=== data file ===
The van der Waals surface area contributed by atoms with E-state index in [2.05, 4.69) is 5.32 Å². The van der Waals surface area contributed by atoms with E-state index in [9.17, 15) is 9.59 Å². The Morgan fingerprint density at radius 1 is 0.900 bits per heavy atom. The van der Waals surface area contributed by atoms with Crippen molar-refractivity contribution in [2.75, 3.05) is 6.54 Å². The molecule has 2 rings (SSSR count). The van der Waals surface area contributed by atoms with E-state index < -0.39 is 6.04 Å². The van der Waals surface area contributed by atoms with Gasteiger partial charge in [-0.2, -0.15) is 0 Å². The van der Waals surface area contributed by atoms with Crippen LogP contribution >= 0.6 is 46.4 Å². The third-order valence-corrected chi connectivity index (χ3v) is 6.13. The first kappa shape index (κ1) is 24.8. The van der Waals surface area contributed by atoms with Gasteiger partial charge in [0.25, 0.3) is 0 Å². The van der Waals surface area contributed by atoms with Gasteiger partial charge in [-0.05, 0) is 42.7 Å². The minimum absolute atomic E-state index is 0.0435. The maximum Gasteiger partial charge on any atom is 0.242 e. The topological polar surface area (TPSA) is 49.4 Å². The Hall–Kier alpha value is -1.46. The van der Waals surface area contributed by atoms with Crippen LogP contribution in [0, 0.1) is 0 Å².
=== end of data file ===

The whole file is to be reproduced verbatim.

The van der Waals surface area contributed by atoms with E-state index in [2.05, 4.69) is 5.32 Å². The van der Waals surface area contributed by atoms with E-state index in [9.17, 15) is 9.59 Å². The Morgan fingerprint density at radius 1 is 0.900 bits per heavy atom. The van der Waals surface area contributed by atoms with Crippen molar-refractivity contribution in [2.75, 3.05) is 6.54 Å². The molecule has 2 rings (SSSR count). The van der Waals surface area contributed by atoms with E-state index < -0.39 is 6.04 Å². The van der Waals surface area contributed by atoms with Gasteiger partial charge in [-0.2, -0.15) is 0 Å². The van der Waals surface area contributed by atoms with Crippen LogP contribution >= 0.6 is 46.4 Å². The third-order valence-corrected chi connectivity index (χ3v) is 6.13. The first kappa shape index (κ1) is 24.8. The van der Waals surface area contributed by atoms with Gasteiger partial charge in [0.25, 0.3) is 0 Å². The van der Waals surface area contributed by atoms with Gasteiger partial charge in [-0.05, 0) is 42.7 Å². The minimum absolute atomic E-state index is 0.0435. The maximum Gasteiger partial charge on any atom is 0.242 e. The topological polar surface area (TPSA) is 49.4 Å². The Hall–Kier alpha value is -1.46. The van der Waals surface area contributed by atoms with Crippen LogP contribution in [0, 0.1) is 0 Å².